U.S. markets closed
  • S&P 500

    3,693.23
    -64.76 (-1.72%)
     
  • Dow 30

    29,590.41
    -486.27 (-1.62%)
     
  • Nasdaq

    10,867.93
    -198.88 (-1.80%)
     
  • Russell 2000

    1,679.59
    -42.72 (-2.48%)
     
  • Crude Oil

    79.43
    -4.06 (-4.86%)
     
  • Gold

    1,651.70
    -29.40 (-1.75%)
     
  • Silver

    18.83
    -0.78 (-3.99%)
     
  • EUR/USD

    0.9693
    -0.0145 (-1.47%)
     
  • 10-Yr Bond

    3.6970
    -0.0110 (-0.30%)
     
  • GBP/USD

    1.0857
    -0.0398 (-3.54%)
     
  • USD/JPY

    143.3300
    +0.9950 (+0.70%)
     
  • BTC-USD

    19,094.68
    +96.30 (+0.51%)
     
  • CMC Crypto 200

    434.61
    -9.92 (-2.23%)
     
  • FTSE 100

    7,018.60
    -140.92 (-1.97%)
     
  • Nikkei 225

    27,153.83
    -159.30 (-0.58%)
     

Protests lead to social media misinformation warning

·1 min read
Crowds gathering in Smethwick
Crowds gathering in Smethwick earlier this week

West Midlands Police have asked people to be mindful of misinformation and rumour on social media after two protests took place.

About 50 people gathered near a Hindu temple in Coventry on Thursday. Earlier, 150 people met in Smethwick which resulted in minor disorder.

The reasons surrounding the protests are complex, police said, but added it was working with community leaders.

Unsubstantiated claims on social media can have a serious impact, it warned.

A spokesman said there had been several instances of fake news and unsubstantiated claims being spread on social media and messaging services.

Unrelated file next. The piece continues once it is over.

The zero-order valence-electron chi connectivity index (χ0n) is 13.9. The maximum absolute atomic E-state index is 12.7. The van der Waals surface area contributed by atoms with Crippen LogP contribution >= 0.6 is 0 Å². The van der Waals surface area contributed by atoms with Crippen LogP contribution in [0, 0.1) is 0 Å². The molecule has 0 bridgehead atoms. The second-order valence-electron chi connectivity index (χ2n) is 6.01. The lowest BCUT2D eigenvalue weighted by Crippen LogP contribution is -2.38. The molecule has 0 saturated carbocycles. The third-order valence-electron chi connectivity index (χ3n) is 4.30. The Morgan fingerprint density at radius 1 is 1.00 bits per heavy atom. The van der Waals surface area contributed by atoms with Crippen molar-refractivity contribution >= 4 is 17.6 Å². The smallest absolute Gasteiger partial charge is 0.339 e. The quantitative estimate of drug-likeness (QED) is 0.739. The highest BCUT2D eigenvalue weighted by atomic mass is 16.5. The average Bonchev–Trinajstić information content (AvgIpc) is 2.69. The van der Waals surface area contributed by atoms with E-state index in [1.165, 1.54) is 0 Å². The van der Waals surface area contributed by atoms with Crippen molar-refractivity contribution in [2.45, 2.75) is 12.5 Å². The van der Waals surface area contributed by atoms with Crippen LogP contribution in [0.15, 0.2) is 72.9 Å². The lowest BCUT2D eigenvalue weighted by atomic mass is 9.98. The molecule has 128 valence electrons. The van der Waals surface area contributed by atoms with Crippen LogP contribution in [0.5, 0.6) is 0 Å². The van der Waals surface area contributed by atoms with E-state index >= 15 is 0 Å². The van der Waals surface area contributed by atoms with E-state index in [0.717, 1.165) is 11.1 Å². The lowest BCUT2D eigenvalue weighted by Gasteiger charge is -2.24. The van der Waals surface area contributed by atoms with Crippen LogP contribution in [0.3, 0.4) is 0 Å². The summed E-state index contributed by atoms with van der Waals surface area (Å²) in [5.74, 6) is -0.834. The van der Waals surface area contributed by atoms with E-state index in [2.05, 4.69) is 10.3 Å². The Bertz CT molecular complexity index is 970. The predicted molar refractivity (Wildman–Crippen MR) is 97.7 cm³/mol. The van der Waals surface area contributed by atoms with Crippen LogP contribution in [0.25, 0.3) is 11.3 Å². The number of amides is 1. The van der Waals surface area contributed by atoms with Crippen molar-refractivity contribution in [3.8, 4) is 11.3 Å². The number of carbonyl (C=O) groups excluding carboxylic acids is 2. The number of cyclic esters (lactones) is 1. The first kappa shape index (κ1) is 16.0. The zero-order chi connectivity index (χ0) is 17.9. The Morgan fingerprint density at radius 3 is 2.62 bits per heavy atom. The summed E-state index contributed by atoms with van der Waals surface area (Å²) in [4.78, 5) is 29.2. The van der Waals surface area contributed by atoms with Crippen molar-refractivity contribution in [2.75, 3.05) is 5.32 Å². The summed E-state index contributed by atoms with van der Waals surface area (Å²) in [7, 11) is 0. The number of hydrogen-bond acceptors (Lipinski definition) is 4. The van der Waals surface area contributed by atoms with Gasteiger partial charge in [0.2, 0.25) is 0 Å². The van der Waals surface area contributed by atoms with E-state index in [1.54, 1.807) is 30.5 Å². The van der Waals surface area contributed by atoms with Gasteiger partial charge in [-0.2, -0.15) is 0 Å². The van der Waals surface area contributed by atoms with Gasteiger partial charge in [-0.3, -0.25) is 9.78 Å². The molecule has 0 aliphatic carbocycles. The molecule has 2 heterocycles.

These include:

  • Rumours a Dudley shopkeeper was involved in the protests, prompting him to be racially abused. The shopkeeper was not involved in the protest, police said.

  • Claims two young men were attacked in Oldbury during a protest. There have been no reports to police of it happening.

  • A picture of a police officer at a mosque being used to suggest police are not impartial. The picture was taken at the start of the month during a routine visit, police said.

  • Coaches from elsewhere reported to be arriving in the West Midlands on Wednesday night to cause problems. Police said this did not happen.

"We have local officers on the streets, and are engaging with faith leaders and other key stakeholders in our communities, to keep us informed and better understand how people are feeling," a police spokesman said.

"We have appropriate policing plans in place to deal with any further incidents should they occur, and will continue to closely monitor what is happening."

Follow BBC West Midlands on Facebook, Twitter and Instagram. Send your story ideas to: newsonline.westmidlands@bbc.co.uk